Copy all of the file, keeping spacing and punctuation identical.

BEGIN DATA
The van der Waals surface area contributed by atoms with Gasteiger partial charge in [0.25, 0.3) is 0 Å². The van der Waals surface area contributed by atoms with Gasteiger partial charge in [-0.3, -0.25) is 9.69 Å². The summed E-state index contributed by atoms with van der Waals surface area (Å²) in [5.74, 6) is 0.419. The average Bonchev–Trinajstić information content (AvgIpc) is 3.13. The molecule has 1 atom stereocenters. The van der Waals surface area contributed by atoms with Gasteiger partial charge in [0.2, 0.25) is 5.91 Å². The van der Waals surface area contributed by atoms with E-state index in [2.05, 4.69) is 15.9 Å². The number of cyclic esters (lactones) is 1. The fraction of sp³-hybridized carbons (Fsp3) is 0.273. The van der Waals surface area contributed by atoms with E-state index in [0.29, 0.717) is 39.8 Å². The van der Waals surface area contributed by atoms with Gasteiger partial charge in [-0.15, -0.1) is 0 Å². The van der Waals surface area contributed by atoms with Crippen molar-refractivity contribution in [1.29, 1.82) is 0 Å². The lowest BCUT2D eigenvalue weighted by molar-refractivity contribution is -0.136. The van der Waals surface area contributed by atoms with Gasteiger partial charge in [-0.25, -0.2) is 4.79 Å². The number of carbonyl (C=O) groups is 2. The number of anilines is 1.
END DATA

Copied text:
The van der Waals surface area contributed by atoms with Gasteiger partial charge in [0.25, 0.3) is 0 Å². The van der Waals surface area contributed by atoms with Gasteiger partial charge in [-0.3, -0.25) is 9.69 Å². The summed E-state index contributed by atoms with van der Waals surface area (Å²) in [5.74, 6) is 0.419. The average Bonchev–Trinajstić information content (AvgIpc) is 3.13. The molecule has 1 atom stereocenters. The van der Waals surface area contributed by atoms with Gasteiger partial charge in [0.2, 0.25) is 5.91 Å². The van der Waals surface area contributed by atoms with E-state index in [2.05, 4.69) is 15.9 Å². The number of cyclic esters (lactones) is 1. The fraction of sp³-hybridized carbons (Fsp3) is 0.273. The van der Waals surface area contributed by atoms with E-state index in [0.29, 0.717) is 39.8 Å². The van der Waals surface area contributed by atoms with Gasteiger partial charge in [-0.15, -0.1) is 0 Å². The van der Waals surface area contributed by atoms with Crippen molar-refractivity contribution in [1.29, 1.82) is 0 Å². The lowest BCUT2D eigenvalue weighted by molar-refractivity contribution is -0.136. The van der Waals surface area contributed by atoms with Gasteiger partial charge in [-0.25, -0.2) is 4.79 Å². The number of carbonyl (C=O) groups is 2. The number of anilines is 1.